Michael Jordan’s ‘Last Dance’ Jersey Fetches Record $10.1m
Michael Jordan’s Jersey “Last Dance” worn during the opening game of the NBA Finals sold for a record $10.1m.
A jersey worn by basketball icon Michael Jordan during the opening game of the 1998 NBA Finals has been sold for a record $10.1m (£8.8m). This is the most a piece of sporting memorabilia has fetched in history.
Auction house Sotheby’s says the item drew “palpable excitement” from sports fans and collectors.
It was reminiscent of a sporting season – chronicled in the Netflix documentary The Last Dance – which saw Jordan winning his sixth and final NBA title.
On Thursday, Sotheby’s said Jordan’s Chicago Bulls jersey attracted a total of 20 bids.
Sotheby’s head of streetwear and modern collectibles, Brahm Wachter.
Brahm Wachter, said’
“Bidders were “eager to own a rarefied piece of history”. “Today’s record-breaking result… solidifies Michael Jordan as the undisputed G.O.A.T, proving his name and incomparable legacy is just as relevant as it was nearly 25 years ago,”. G.O.A.T is an acronym for “greatest of all time”.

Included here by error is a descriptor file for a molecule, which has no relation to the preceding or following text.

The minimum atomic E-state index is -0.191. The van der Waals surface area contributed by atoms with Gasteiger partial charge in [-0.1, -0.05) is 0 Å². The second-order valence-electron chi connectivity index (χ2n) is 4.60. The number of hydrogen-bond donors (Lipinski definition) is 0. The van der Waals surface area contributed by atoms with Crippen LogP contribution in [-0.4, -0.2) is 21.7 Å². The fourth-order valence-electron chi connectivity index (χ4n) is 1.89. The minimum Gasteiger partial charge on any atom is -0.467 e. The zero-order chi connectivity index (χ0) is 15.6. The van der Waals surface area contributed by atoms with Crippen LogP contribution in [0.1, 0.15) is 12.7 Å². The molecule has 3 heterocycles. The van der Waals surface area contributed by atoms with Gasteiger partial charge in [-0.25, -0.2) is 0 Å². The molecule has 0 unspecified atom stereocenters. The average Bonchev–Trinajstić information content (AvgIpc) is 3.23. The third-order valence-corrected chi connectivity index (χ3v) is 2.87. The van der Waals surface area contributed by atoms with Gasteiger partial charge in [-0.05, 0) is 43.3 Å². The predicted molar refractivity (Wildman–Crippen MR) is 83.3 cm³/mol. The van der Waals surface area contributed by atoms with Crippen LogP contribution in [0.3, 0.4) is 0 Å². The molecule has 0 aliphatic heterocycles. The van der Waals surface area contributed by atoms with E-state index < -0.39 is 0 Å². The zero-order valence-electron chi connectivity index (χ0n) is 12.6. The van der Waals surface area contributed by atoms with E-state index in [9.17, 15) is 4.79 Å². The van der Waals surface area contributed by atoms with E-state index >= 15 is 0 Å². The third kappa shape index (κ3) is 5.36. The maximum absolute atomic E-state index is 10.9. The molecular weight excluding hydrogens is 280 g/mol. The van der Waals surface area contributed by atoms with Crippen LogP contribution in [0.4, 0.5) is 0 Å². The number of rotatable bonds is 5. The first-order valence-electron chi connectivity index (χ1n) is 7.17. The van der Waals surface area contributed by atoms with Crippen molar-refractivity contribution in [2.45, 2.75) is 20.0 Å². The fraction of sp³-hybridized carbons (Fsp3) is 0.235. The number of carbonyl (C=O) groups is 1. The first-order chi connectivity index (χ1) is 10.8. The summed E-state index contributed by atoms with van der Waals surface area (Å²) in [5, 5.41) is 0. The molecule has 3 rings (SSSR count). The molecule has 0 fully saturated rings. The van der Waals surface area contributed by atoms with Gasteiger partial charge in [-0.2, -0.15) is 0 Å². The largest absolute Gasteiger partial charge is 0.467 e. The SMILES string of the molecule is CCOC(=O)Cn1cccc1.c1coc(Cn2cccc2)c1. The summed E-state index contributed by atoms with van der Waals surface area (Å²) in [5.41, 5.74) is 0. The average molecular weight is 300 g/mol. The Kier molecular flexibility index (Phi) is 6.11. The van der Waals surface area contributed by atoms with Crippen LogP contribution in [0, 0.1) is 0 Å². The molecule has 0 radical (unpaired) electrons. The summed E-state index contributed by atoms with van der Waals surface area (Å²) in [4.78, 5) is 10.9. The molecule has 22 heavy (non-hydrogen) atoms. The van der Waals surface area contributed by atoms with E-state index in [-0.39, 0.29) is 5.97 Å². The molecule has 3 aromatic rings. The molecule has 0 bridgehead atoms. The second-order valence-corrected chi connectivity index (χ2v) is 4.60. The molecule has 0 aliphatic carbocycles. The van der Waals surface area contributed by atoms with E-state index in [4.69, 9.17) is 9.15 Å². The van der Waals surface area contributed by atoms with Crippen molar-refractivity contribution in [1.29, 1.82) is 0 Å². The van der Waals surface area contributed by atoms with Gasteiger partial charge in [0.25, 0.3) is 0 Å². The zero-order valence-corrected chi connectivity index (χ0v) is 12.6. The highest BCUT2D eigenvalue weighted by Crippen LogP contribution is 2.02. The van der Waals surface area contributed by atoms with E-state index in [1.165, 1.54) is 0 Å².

The jersey outstripped a previous record of $9.28m, paid for a shirt worn by football star Diego Maradona at the 1986 World Cup. It was auctioned with a June 1998 Sports Illustrated magazine, which features Jordan on the cover.
Jordan is seen by many as the best player in the history of basketball. He spent most of his career with the Chicago Bulls, became a global icon, and helped raise the NBA’s profile around the world.
Although the Chicago Bulls lost the opening game of the NBA Finals against Utah Jazz, it won the next three games. Then Utah Jazz took the next game by two points.
In the sixth game, Jordan put the Bulls up 87-86 with just 5.2 seconds left on the clock and secured his final NBA title. The comeback was cheered by basketball fans around the world.
Jordan had abruptly retired from basketball in October 1993, following the murder of his father in North Carolina. The star had won seven scoring titles and led the Chicago Bulls to three straight championships.
“I have always stressed… that when I lose the sense of motivation and the sense to prove something as a basketball player, it’s time to leave,” Jordan said.
Jordan, who is now aged 59, hung up his boots for the final time in 2003.